"Quite a bit has changed in the camera landscape since this survey began in 2001 — and even since last year. All of these cameras now have optical image stabilizers. That is, their sensors actually jiggle, about 4,000 times a second, to counteract the little jitters of your hand — an effective way to reduce blurry shots when you’re zoomed in or in low light.
All now offer face recognition, too. It sounds like a bell, or maybe a whistle, but is, in fact, fantastically useful."

"It sounds like a bell, or maybe a whistle"... Haha. I love this guy's writing.

Batman, human?

Amazon UK link
Amazon US link

OK, so I've seen The Dark Knight now. Much better than Batman Begins, to my taste, and another very visual movie that makes me pleased to have blu-ray despite irritations that the machines don't remember how far they played a disc last time*.

As often happens, I only become moved to blog a subject if I come upon a more or less philosophical idea about it. This one is: we hear often (and many times in the extras for this film) that Batman is the coolest superhero because he has no super-powers...

But is this really true? Sure, ostensibly he hasn't. It's stated that he's just a human, albeit highly trained and disciplined. But let's face it: is there a single human being on the planet who can do what Batman can? Build and use super-gadgets beyond any others on Earth? Swing between high-rises on a thin line? Beat up big gangs of thugs with guns, night after night, year after year?

I think not. Ergo, he is super-human. And if he wasn't, he wouldn't be a super-hero. But it shows that the argument is fallacious. He is cool not because he is not super-powered, but because he is.

Another issue entirely is: Batman is only Batman by being really violent. Is this truly a hero? Do we really want to admire a highly violent person? But I guess that's a bottomless philosophical issue.

*Actually I've established now that this seems to be established by the disc not the player, since the Bat Bonus disc is being remembered, unlike all other discs I've played. Odd, why do they want to do that?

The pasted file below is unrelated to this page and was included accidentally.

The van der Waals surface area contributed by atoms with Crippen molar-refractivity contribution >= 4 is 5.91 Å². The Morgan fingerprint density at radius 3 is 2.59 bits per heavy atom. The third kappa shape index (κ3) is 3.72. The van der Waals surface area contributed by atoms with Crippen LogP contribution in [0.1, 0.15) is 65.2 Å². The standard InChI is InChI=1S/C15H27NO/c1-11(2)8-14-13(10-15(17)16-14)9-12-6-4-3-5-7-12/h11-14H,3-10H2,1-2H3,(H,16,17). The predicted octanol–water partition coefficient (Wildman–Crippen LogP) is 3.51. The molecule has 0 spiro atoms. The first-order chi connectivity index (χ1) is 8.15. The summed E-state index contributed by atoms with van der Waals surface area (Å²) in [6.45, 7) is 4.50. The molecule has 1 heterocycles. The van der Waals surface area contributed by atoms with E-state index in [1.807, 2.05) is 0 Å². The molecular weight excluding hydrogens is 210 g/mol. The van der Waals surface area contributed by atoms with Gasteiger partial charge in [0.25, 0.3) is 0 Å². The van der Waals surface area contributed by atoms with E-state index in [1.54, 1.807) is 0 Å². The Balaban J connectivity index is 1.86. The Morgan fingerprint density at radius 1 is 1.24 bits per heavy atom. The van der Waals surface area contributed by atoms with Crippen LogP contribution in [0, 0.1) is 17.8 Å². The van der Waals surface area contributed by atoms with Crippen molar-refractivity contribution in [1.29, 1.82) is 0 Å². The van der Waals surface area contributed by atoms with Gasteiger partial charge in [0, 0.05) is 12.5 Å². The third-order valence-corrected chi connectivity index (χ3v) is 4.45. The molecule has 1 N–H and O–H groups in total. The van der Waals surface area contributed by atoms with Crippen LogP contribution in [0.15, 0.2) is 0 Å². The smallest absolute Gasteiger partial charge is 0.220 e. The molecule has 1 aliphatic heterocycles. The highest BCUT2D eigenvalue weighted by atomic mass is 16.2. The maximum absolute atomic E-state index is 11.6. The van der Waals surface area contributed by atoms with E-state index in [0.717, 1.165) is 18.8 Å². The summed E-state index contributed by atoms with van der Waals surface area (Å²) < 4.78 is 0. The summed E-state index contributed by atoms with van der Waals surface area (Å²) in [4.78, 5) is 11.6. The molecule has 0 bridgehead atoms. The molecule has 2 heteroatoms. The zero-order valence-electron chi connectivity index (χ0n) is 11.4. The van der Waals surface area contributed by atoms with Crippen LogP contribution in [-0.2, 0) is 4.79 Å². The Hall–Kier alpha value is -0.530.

Update: The Dark Knight is, like Hell Boy II: All My Sins Remembered, a movie which takes pride in doing as much as possible in-camera rather than in the computer, and is better for it. Particularly its car chases and crashes are very impressive.
Also impressive is the "Bat Pod" (has a built-in iPod?), the motorcycle-like thingy that Bats has. I must admit I thought it was faked, it does not look like it would be able to turn at speed with those wide tyres. But they actually built it, and though it took a world-class driver to handle it and it's very different than a motorcycle to drive, it actually works. Neat.

Living authentically and fully

Even the fear of death is nothing compared to the fear of not having lived authentically and fully.
-- Frances Moore Lappe, O Magazine, May 2004

Various people keep saying this in various forms. But it's BS isn't it? Go to somebody with cold sweat on his brow because he's dying of cancer, and ask him: "but what you're really afraid of is not having lived authentically and fully, isn't it?"

Everybody lives "lived authentically and fully". Everybody does their best. Only in judging the lives of others do we see somebody not living "living authentically and fully".

TTL posted:


If I could live again my life,
In the next -- I'll try,